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California Attorney General Xavier Becerra and Chief Division of Law Enforcement Kevin Gardner issued new guidance Wednesday clarifying three sanctuary policies the state passed last year barring state and local law enforcement from cooperating with federal immigration authorities. The guidance says that California state and local law enforcement officers are prohibited from assisting federal law enforcement unless state and local law enforcement are also policing an existing state law.

"This provision does not prohibit inquiries into an individual’s immigration status to immigration authorities, or exchanging immigration status information with any other federal, state, or local government entity," Gardner said.

"In these limited circumstances, a California law enforcement officer may assist any law enforcement official, even if those officials are engaged in immigration enforcement, but only when the California law enforcement officer is enforcing state law,” Mr. Gardner wrote — though he warned that shouldn’t be used as a loophole to enforce broader immigration laws."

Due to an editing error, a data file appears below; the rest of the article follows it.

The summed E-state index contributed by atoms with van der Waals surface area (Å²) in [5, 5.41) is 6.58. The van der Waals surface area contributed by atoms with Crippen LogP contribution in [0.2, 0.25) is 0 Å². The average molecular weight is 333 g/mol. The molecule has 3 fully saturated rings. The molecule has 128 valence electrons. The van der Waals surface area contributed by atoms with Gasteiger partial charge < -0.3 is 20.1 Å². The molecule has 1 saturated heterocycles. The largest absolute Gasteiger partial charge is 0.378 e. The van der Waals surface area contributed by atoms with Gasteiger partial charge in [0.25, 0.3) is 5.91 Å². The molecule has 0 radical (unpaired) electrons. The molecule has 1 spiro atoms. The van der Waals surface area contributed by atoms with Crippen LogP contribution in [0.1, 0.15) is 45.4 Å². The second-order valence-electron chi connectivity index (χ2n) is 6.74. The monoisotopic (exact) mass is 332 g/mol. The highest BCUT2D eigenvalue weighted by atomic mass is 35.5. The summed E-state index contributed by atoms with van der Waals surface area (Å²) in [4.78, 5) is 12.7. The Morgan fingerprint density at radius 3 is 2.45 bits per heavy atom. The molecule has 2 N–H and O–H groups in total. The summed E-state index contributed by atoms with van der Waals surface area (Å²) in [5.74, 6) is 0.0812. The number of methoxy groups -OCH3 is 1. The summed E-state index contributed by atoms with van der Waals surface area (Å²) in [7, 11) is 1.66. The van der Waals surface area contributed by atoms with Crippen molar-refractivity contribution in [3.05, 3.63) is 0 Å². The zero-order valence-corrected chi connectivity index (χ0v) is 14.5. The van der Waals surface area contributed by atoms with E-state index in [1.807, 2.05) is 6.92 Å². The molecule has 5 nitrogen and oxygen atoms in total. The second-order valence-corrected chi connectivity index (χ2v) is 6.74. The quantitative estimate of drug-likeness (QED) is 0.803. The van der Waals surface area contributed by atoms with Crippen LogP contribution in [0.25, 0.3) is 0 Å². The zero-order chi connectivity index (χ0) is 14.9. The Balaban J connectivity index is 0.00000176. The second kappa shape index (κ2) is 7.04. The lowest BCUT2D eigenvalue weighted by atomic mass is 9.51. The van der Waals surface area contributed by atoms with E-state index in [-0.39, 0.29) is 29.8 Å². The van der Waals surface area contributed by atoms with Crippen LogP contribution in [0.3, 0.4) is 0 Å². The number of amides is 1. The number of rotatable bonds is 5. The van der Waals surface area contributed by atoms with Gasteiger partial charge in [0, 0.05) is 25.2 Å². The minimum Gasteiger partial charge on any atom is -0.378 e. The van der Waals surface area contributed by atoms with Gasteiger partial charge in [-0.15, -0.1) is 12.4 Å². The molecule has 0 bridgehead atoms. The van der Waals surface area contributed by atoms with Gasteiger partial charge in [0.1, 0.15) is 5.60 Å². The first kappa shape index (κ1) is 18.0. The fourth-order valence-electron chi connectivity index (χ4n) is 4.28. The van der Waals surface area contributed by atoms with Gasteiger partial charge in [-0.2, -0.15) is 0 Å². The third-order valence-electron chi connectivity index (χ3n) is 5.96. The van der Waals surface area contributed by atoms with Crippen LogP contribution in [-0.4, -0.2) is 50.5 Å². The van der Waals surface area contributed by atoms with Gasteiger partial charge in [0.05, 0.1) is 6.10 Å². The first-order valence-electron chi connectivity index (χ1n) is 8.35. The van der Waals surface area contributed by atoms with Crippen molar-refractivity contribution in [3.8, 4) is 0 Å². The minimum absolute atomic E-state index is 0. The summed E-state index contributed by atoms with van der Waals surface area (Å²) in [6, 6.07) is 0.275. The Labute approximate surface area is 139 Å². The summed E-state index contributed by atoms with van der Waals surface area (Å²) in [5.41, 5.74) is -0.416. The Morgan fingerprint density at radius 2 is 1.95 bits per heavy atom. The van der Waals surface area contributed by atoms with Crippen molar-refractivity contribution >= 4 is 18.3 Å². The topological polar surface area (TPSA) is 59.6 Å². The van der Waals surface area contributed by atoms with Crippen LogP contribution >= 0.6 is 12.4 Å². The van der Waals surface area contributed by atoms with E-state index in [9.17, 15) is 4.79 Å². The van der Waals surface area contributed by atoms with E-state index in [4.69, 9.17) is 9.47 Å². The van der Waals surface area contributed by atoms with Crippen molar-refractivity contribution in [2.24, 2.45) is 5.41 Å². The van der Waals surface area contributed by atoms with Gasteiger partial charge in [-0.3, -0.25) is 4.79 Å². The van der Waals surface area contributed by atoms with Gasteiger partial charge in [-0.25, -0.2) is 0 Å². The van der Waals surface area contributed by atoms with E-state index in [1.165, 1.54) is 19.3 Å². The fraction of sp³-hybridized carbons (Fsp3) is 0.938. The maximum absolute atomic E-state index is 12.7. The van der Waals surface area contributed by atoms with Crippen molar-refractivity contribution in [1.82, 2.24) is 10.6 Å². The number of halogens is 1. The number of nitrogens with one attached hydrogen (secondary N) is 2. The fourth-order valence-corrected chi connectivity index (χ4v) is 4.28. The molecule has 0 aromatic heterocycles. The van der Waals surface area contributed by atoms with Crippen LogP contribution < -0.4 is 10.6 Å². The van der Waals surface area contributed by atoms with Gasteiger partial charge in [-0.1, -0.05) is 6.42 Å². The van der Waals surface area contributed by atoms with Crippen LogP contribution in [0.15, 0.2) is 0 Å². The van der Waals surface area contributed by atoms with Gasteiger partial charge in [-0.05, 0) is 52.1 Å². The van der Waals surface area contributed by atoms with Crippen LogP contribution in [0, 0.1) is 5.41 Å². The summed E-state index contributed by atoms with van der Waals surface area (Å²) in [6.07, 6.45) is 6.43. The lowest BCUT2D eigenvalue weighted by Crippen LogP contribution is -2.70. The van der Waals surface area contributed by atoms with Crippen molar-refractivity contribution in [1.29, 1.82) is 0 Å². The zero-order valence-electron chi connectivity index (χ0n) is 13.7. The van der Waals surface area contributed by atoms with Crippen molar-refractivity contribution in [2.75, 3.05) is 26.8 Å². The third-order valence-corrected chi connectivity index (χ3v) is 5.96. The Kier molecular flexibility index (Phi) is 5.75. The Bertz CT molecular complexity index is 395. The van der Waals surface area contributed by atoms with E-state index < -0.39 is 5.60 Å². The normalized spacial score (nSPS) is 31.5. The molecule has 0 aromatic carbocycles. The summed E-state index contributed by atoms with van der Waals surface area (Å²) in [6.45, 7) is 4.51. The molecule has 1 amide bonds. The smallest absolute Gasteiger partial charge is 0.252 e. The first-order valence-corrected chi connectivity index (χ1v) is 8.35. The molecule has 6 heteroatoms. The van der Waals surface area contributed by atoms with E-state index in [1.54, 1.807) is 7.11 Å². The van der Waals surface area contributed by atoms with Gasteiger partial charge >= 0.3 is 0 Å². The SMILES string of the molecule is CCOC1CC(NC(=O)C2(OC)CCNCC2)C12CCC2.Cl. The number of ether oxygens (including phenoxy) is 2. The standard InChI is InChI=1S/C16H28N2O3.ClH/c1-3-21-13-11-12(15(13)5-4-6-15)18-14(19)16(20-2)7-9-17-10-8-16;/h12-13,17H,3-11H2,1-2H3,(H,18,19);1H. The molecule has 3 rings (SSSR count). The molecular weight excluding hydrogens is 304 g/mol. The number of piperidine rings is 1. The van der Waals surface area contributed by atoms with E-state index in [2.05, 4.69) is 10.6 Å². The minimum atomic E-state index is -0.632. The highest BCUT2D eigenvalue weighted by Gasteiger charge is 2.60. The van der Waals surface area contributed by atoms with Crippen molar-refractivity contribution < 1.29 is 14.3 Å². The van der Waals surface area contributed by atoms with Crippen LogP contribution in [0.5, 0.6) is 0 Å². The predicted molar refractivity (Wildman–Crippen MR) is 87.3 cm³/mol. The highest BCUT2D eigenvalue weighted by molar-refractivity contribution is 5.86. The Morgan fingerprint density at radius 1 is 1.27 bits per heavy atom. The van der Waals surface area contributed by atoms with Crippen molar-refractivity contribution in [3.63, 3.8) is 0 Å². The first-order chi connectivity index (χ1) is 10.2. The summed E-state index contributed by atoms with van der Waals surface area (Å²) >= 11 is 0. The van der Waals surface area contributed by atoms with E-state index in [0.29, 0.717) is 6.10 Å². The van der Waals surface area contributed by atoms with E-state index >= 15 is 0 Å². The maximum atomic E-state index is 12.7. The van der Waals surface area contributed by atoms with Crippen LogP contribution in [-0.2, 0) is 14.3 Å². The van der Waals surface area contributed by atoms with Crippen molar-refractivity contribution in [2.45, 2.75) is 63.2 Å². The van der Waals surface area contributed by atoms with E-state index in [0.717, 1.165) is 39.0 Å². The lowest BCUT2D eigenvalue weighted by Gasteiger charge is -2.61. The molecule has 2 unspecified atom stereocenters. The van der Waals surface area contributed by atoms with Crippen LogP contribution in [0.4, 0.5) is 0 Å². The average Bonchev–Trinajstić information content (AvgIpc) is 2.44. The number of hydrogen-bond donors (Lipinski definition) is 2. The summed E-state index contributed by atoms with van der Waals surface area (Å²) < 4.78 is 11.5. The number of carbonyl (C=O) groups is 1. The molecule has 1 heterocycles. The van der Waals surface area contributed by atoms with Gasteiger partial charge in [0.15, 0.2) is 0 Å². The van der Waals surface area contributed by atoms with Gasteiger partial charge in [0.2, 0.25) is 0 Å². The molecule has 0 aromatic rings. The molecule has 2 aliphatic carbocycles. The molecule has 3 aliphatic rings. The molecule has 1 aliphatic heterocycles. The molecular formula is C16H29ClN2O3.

Additionally, Becerra and Gardner issued a nine-page document to clarify the responsibilities of state and local law enforcement in accordance with California's "sanctuary" policies.

"We're in the business of public safety, not deportation," Becerra said.

Both documents were issued a the day after California local governments, Orange County and the City of Los Alamitos, voted Tuesday to join a group of states in supporting the Trump Administration’s effort to overturn California laws that block or interfere with federal immigration enforcement.

Pres. Trump praised Orange county for its refusal to comply with California’s sanctuary policies.

"My Administration stands in solidarity with the brave citizens in Orange County defending their rights against California's illegal and unconstitutional Sanctuary policies," Pres. Trump tweeted. "California's Sanctuary laws ... release known dangerous criminals into communities across the State. All citizens have the right to be protected by Federal law and strong borders."

For more information on this story, see Politico and the Washington Times.

Updated: Thu, May 10th 2018 @ 4:25pm EDT